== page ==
Google and the Federal Trade Commission (FTC), the regulator responsible for consumer protection, reached an amicable agreement as part of the investigation into the launch of Buzz. In February 2010, Google launched this new social network, built largely on its mail service Gmail. But very quickly, many users complained about the lack of control they had over their personal information in Buzz. The service added by default example the frequent contacts from Gmail as “friends” of the user in Buzz, and you can erase information or cancel an account were not available or ineffective.
The search engine had corrected this a few days later, by introducing new control options, but the FTC had before it. “Sometimes we make mistakes,” said Alma Whitten on Wednesday, the head of privacy issues at Google, the blog of the company. After the launch of Buzz, the FTC has, and not surprisingly, wanted to know what went wrong and what precautions we should take to prevent this from happening again. ”
The agreement between Google and the controller provides for an independent audit of procedures for the protection of privacy will be conducted every two years during the next twenty years. The search engine is also committed to seek the explicit consent of its users at any modification of the conditions for sharing personal information. In a press hard on the search, John Leibowitz, FTC Chairman, said that “when companies take an oath to protect privacy, they must keep their word.” The FTC also points out that this is the first time she felt compelled to impose a policy of protection of privacy in a company.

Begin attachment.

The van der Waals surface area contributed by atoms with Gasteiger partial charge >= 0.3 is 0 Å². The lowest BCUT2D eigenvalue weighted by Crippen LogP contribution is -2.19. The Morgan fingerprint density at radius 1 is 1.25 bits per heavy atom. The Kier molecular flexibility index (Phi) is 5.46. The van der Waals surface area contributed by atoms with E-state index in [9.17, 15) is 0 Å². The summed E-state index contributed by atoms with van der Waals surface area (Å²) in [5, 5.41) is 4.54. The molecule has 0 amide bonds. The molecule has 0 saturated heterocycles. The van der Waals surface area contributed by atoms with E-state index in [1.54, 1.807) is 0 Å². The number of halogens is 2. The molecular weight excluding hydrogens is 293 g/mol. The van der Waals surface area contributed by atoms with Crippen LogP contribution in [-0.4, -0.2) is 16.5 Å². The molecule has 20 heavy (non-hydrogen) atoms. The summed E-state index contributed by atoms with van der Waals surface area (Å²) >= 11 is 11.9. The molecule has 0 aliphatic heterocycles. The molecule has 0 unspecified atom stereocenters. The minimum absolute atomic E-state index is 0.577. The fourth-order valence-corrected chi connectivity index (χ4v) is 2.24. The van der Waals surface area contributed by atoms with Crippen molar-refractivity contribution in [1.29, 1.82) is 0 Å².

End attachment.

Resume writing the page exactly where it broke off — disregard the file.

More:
After the incredible launch, Buzz was unable to prevail. Presented as Google’s answer to Facebook 150 – denied that the search, saying it was a different service – Buzz is now little used. Indirect indicators, as the number of Google searches on this network suggests that Buzz does not raise much enthusiasm.